Browsing UMB Coronavirus Publications by Subject "discrete event simulation"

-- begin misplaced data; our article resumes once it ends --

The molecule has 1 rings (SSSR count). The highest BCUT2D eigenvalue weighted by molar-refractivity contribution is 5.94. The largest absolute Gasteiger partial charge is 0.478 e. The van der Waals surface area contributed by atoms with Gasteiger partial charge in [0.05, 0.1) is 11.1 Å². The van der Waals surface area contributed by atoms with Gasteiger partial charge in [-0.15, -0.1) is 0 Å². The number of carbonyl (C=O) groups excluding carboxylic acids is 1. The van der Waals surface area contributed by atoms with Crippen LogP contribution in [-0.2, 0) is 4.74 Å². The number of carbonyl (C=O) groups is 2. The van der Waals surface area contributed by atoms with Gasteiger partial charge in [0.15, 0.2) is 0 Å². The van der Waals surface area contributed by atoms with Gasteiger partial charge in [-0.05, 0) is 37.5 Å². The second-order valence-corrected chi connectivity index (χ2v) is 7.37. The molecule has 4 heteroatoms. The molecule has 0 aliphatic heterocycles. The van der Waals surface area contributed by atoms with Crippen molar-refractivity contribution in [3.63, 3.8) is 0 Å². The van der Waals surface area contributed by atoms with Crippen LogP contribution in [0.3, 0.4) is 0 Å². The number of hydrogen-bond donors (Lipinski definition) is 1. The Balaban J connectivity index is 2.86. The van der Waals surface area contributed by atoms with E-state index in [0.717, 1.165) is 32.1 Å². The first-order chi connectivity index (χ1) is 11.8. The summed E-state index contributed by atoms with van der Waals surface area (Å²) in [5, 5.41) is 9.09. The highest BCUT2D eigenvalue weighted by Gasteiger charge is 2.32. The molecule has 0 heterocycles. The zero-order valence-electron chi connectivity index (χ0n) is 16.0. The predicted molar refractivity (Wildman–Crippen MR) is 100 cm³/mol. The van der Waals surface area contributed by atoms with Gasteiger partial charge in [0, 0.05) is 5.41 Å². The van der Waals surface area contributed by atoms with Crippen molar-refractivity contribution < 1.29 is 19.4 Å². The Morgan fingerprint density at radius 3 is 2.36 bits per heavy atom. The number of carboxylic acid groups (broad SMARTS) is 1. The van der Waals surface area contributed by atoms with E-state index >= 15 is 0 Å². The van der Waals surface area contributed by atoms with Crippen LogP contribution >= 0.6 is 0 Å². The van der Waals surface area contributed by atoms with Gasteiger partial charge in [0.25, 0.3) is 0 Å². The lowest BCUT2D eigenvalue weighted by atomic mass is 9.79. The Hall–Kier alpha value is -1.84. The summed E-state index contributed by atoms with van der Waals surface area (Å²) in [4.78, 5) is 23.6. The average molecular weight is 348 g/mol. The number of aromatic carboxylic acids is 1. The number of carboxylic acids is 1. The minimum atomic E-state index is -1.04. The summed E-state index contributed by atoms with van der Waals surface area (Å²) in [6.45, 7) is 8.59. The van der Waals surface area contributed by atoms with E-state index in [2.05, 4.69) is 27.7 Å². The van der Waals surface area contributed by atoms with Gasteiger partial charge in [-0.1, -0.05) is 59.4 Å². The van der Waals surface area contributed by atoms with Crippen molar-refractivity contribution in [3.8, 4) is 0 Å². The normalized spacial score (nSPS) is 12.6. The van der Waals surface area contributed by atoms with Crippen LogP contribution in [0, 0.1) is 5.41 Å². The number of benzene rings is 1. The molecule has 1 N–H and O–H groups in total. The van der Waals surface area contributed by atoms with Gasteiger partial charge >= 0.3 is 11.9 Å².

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Supporting scale-up of COVID-19 RT-PCR testing processes with discrete event simulationTesting is critical to mitigating the COVID-19 pandemic, but testing capacity has fallen short of the need in the United States and elsewhere, and long wait times have impeded rapid isolation of cases. Operational challenges such as supply problems and personnel shortages have led to these bottlenecks and inhibited the scale-up of testing to needed levels. This paper uses operational simulations to facilitate rapid scale-up of testing capacity during this public health emergency. Specifically, discrete event simulation models were developed to represent the RT-PCR testing process in a large University of Maryland testing center, which retrofitted high-throughput molecular testing capacity to meet pandemic demands in a partnership with the State of Maryland. The simulation models support analyses that identify process steps which create bottlenecks, and evaluate "what-if" scenarios for process changes that could expand testing capacity. This enables virtual experimentation to understand the trade-offs associated with different interventions that increase testing capacity, allowing the identification of solutions that have high leverage at a feasible and acceptable cost. For example, using a virucidal collection medium which enables safe discarding of swabs at the point of collection removed a time-consuming "deswabbing" step (a primary bottleneck in this laboratory) and nearly doubled the testing capacity. The models are also used to estimate the impact of demand variability on laboratory performance and the minimum equipment and personnel required to meet various target capacities, assisting in scale-up for any laboratories following the same process steps. In sum, the results demonstrate that by using simulation modeling of the operations of SARS-CoV-2 RT-PCR testing, preparedness planners are able to identify high-leverage process changes to increase testing capacity.